For each blob, the malware resolves one of the strings “RSAFULLPRIVATEBLOB” or “RSAPUBLICBLOB” and uses it to specify the blob’s type when calling BCryptImportKeyPair to import the corresponding key handle.

Finally, it calls BCryptGetProperty to retrieve the length of the RSA public and private cipher blocks. With this structure fully populated, BAZARLOADER can now perform RSA encryption/decryption as well as SHA384 hashing.

Step 5: C2 Connection Through Raw IP Addresses

Prior to communicating with C2 servers, BAZARLOADER first resolves a list of raw IP addresses and writes them into the C2_addr_list field in the main structure.

This field is a structure representing a list of string structures, both of which can be reconstructed as below.

struct string_struct
{
    char *buffer;
    char *length;
    char *max_length;
};

struct string_struct_list
{
    string_struct *list_ptr;
    __int64 count;
    __int64 max_count;
};

Below is the list of all IP addresses for the C2 servers used in this sample.

https://5[.]182[.]207[.]28:443
https://80[.]71[.]158[.]42:443
https://198[.]252[.]108[.]16:443
https://84[.]32[.]188[.]136:443

For each of these addresses, the malware attempts to communicate with the corresponding server and download the next stage executable.

To establish a connection, it populates the following structure.

struct C2_connection_struct
{
    URL_COMPONENTSA C2_URL_components;
    HINTERNET connection_handle;
    __int64 connection_last_error;
};

The malware calls InternetCrackUrlA to retrieve the C2’s URL components and InternetConnectA to connect to the server.

This connection structure’s fields are then copied into the main structure’s C2_connection_struct. Here, I’m not entirely sure why they don’t just populate the main structure directly instead.

Similarly, BAZARLOADER populates the structure below to create an HTTP request to C2. The request’s object name and HTTP verb are resolved to be “/data/service” and “GET”.

struct C2_request_struct
{
    HINTERNET request_handle;
    __int64 request_error;
};

The request’s HTTP version is resolved to be “HTTP/1.1”, and BAZARLOADER calls HttpOpenRequestA to create this request for the C2 server using the connection handle retrieved above.

It also calls InternetSetOptionA to set the timeout for receiving a response and sending the request to 300 seconds and the timeout for connecting to C2s to 120 seconds.

BAZARLOADER then generates the HTTP header to be appended to the request. It does this by calling GetSystemTime to populate the curr_system_time and the datetime_string field of the main structure with the current date and time.

It also generates the SHA384 hash of the datetime string to populate the structure’s datetime_string_hash and datetime_string_hash_len fields.

Next, BAZARLOADER signs the generated hash with its RSA private by calling BCryptSignHash and uses this hash signature to randomly generate the HTTP header.

Below is the form of the random HTTP header.

BAZARLOADER’s HTTP Header

Date: Tue, 17 May 2022 20:18:27 GMT

Cookie: CGIC=YKK%2BIFrld%2FC5FqKj%2Fq1F9a06T0WgC4cOvCqqo3cfsyww1EwAb2TNFWqy8wBcDtObrgkjKtmIBSnsD%2Bmn2eR6MzQeUvHqOBJqA%2FqYS3KEkUQoKUgpOfuW%2BTtuz2OjhVeOJ1oMWnellOIJ4IuNBO5aVtzV8AI3CD4H8Z9tgjhG7i6cXrsAh5EUwKjHqbeEBszHmUhSsCNx0vypRWWd6MkM1HBeENiww7W8GjhoXvX8AwZ5VDTRSX3QSr9jpUuWYXHmJDhOtdG%2FW9UAWEHYkv6IpRsGPKWtAdR%2FzHNzWmZRC3HsMP4LyIOXCs5O8lvUZH2Bv2gtZ1SGZOD0Kd7Oi4nFwA%3D%3D;HSID=gbN30kmxz%2BKKygRK6DJjGJ%2FzGQcMDOSmyQoYi9p2ITFNy6zMnfCERvugTwb5O%2FZyAJ5lGvveYZlNK3N%2BRoNPqCThC%2Fwr2OQbPA3aFJeXZerPSF7bWmhHVGGunlw8HqV3dcjs67tLT7irrJLctXzonzWE%2B6Ukd9kdFTNWW5j7s2JEEAcW9Dp6x6WIdRemz6HC3BifjKQ%2BmwvryFaI%2BsLRi9T042hwKQqV7ikOLOsHOOCqlCKs0vcpFS5vUXzdGwSWdONWLHMEkuApe5B%2BUC7bULbJvnoqnT1jFFEE3vm5gSU%2BGKIbVqBCseLx42av7mxWCmJfB1mpDH3K6tJof0YKpQ%3D%3D;DV=arPk%2BRhtodeAHMzW%2FqoqfkfCFpUR1CYM5oW%2FK7onqCf46Xqk2OR0LjLK%2BQL7jCS5yrcZA2r2hYulBxnpVa%2B8tO%2BJImuPOM9B8JkIbEAMHp%2BvNq8vcSj78wA%2FoW0Wgx8Sw9lSMno4CgPoNgF1mrkm9m9cd7U6wQS7WGKR6Wufxuvjlyt6zf5xtU2gq9WtsxOglu%2BXOYApwXiTIEO853sEnzlVNopwMbYkBm5Mu2LSEycyBm4A9nWKVCr9r0xisHCGzde3sBO4hY7WyykPK6vsU3Ds36FVNH3Kv7jx1Kf6tCVe9ukypCd8j%2FXJWAgPwv%2BsWcyA6ky9skKq1GDuoMJQ5A%3D%3D;ANID=modcr%2B3xO4FT10Fb3jE3afiK3eFqJCs1ylPBjge%2F6lgEM3Li5i5UZ%2BviQCBS1cuiaiQ%2F9Cj62z%2BapXfRMVWSFEeZTv9rkmPKmp5FZHUq5VLHNyhrBtjScNXwDZVakrx9ZYt1uzzh2X93c6Z6YQsyNWlkfdmlZS1FCGOf0aaVZfIRiUW%2FXX6zNVph%2FBpYTicXqZ1qaiPAWb5FNF%2BfJylCjmVDOFCZHJ4E6M0Pph%2BvvgjuCO9bRHWjI2Ouz%2B8ETyMBoQOkSDGzzInMeapRKmXYNDhdcEogwNmRkJqoRJjBhHzvbIYgCXGNJFWVnxywcZSaHfQwGonWClY3vT3PSlEnHg%3D%3D;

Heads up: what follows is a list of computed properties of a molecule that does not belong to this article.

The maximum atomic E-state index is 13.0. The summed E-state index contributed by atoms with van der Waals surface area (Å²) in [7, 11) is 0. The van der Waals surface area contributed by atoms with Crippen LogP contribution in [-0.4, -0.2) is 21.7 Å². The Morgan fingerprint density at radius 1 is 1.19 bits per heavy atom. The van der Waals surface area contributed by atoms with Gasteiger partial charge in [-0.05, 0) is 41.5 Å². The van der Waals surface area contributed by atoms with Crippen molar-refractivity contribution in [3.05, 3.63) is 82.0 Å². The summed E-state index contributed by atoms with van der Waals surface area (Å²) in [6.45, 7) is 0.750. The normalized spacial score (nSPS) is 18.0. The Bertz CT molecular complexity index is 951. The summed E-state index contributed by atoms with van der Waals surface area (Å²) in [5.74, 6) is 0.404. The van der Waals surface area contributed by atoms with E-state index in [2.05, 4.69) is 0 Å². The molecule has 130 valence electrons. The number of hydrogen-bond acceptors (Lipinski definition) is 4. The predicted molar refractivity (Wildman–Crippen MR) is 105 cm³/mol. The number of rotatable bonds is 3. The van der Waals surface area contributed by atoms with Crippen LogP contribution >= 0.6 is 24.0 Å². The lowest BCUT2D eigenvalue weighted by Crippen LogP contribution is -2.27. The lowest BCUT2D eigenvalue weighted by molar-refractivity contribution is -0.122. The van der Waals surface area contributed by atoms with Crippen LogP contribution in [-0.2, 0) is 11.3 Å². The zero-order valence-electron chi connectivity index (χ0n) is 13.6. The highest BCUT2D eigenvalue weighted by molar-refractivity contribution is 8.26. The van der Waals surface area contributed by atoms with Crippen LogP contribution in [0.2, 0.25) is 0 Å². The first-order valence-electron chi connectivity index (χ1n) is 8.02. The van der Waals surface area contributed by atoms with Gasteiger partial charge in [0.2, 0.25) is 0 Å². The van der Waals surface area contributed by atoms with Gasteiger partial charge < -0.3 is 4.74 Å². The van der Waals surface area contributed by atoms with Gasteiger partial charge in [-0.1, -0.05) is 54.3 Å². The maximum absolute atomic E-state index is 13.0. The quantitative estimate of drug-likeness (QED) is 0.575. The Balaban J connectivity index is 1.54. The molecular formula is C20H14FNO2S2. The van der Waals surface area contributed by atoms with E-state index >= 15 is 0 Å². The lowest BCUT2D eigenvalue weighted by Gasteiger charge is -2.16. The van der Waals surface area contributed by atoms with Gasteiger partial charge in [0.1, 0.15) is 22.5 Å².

X-Tag: f1DOF2QJkbCTJAUqiSLclK%2BsRkiAFHGmQusq2an%2FAud1WpfWVK%2F6gpLmtEQ38e65ILH8bHOzUd51lMpkh2xmHI5WpDJHgCtz5Q%2F%2BCL5usiShe35weofsQr9dQk%2BLsCl%2FulJlRg4cToY4ffie2MvfrtF4FCCZpbMy66UZUNqShGcbuIlRELkGKCTimwpB2wi4J6r%2FaIWAzINIP413ERqcQJ42Q1eQvvMkrEsWZDGEi4PHVtESHkcKKRVlZ9s3%2BPaQgq6TOR9YJxQOJaQ4NgaNuJAyHJnzkvtlQHNAy%2B%2FuLVa%2FpCuXxLvnw6dCIpmMwNHdzA09SL4T%2Bc5I3S6%2BFcu3mA%3D%3D

Vary: x564msS%2Bd%2BIrc97apj6SftcyuZTeoDUdyeLRN7n%2BkEJYVoJYAeuxpHT1XhTQ%2FywsKB7tZuNCJpid2qbr5DtOphE9Yvu2MfVTPH7nuK3yrk2nl93yuTpwiB%2F2kcFx57oLxtgqXkDlPENI3p31zdp%2B7quVz9C3ZKwA0Pi8%2FjH%2Fj%2BMKFZHpAWxlAWtxWe0xvwPKj3aroG6ujoEB9Fw%2Fq3IvIBsjoCXwIWPCSX7PCIk97ccsOyzqE6jGkgvVhfw%2BcvPL78g7gfvfx6eSDoOQj5M6xcH0aTPEld8rckxqFQmB9Gy%2B%2BNZ0YACTuCn7Aw9ziB9OmeKAy%2B5I%2F1J2ij7aSH3YgA%3D%3D

Var: wG852ANm2aHtGTrbsFHawff1eBZc9MnnPFOLEWeX3o7Ulc0fSj1qhaw%2BFlqpKs6ABhhs4opIe%2Bs%2BKqhT5G3jw9xRH%2FxeEYysL5AYbHsguuOivvXTofbFPPOLM%2ByoYIbq9Navi9C0VsaghxYUgsZ3wt4aHJAWXqvYacWoAowqCaZ7pg3FY0iKgLG403wZRS25%2BOrJL6gdo98qXYntX%2B4ZlPAUa49MiLJVQvI1xFCKLo5WbCb3b3aHQ2hpwvcYoh5P6F2su6Br3YL5DxtmpjdQY9IwLubcax%2BSZ4uZrDhX6MfnqQRa8vwA61OYhQUJM7OMeqPZ9lo%2BqkzrlPux1XxOyw%3D%3D